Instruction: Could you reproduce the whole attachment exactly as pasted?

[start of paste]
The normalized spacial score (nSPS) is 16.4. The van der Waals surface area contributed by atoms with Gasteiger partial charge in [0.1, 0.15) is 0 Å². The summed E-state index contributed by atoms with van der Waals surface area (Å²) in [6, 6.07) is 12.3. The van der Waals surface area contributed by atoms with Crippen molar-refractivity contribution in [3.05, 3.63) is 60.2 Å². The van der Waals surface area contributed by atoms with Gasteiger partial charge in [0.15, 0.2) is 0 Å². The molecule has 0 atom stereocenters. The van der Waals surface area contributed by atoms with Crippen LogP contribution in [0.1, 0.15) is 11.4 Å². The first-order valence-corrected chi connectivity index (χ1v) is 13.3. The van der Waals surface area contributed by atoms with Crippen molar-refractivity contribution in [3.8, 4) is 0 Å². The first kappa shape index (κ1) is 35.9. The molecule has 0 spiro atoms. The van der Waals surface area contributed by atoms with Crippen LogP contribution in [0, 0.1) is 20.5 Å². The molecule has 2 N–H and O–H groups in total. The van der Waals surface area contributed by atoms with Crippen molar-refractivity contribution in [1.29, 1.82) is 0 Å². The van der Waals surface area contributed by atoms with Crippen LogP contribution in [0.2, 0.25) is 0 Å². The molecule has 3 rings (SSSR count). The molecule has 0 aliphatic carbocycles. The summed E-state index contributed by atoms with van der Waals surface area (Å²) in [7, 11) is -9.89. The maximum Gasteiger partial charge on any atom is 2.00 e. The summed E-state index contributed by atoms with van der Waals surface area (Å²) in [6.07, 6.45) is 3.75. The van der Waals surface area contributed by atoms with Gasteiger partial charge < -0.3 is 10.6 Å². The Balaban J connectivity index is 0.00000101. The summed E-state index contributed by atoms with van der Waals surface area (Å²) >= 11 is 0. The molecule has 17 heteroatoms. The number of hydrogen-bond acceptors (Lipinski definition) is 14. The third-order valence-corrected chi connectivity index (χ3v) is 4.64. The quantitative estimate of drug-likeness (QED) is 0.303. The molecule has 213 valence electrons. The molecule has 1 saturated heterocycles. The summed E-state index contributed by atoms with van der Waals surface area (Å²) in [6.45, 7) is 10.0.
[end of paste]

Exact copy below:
The normalized spacial score (nSPS) is 16.4. The van der Waals surface area contributed by atoms with Gasteiger partial charge in [0.1, 0.15) is 0 Å². The summed E-state index contributed by atoms with van der Waals surface area (Å²) in [6, 6.07) is 12.3. The van der Waals surface area contributed by atoms with Crippen molar-refractivity contribution in [3.05, 3.63) is 60.2 Å². The van der Waals surface area contributed by atoms with Gasteiger partial charge in [0.15, 0.2) is 0 Å². The molecule has 0 atom stereocenters. The van der Waals surface area contributed by atoms with Crippen LogP contribution in [0.1, 0.15) is 11.4 Å². The first-order valence-corrected chi connectivity index (χ1v) is 13.3. The van der Waals surface area contributed by atoms with Crippen molar-refractivity contribution in [3.8, 4) is 0 Å². The first kappa shape index (κ1) is 35.9. The molecule has 0 spiro atoms. The van der Waals surface area contributed by atoms with Crippen LogP contribution in [0, 0.1) is 20.5 Å². The molecule has 2 N–H and O–H groups in total. The van der Waals surface area contributed by atoms with Crippen molar-refractivity contribution in [1.29, 1.82) is 0 Å². The van der Waals surface area contributed by atoms with Crippen LogP contribution in [0.2, 0.25) is 0 Å². The molecule has 3 rings (SSSR count). The molecule has 0 aliphatic carbocycles. The summed E-state index contributed by atoms with van der Waals surface area (Å²) in [7, 11) is -9.89. The maximum Gasteiger partial charge on any atom is 2.00 e. The summed E-state index contributed by atoms with van der Waals surface area (Å²) in [6.07, 6.45) is 3.75. The van der Waals surface area contributed by atoms with Gasteiger partial charge < -0.3 is 10.6 Å². The Balaban J connectivity index is 0.00000101. The summed E-state index contributed by atoms with van der Waals surface area (Å²) >= 11 is 0. The molecule has 17 heteroatoms. The number of hydrogen-bond acceptors (Lipinski definition) is 14. The third-order valence-corrected chi connectivity index (χ3v) is 4.64. The quantitative estimate of drug-likeness (QED) is 0.303. The molecule has 213 valence electrons. The molecule has 1 saturated heterocycles. The summed E-state index contributed by atoms with van der Waals surface area (Å²) in [6.45, 7) is 10.0.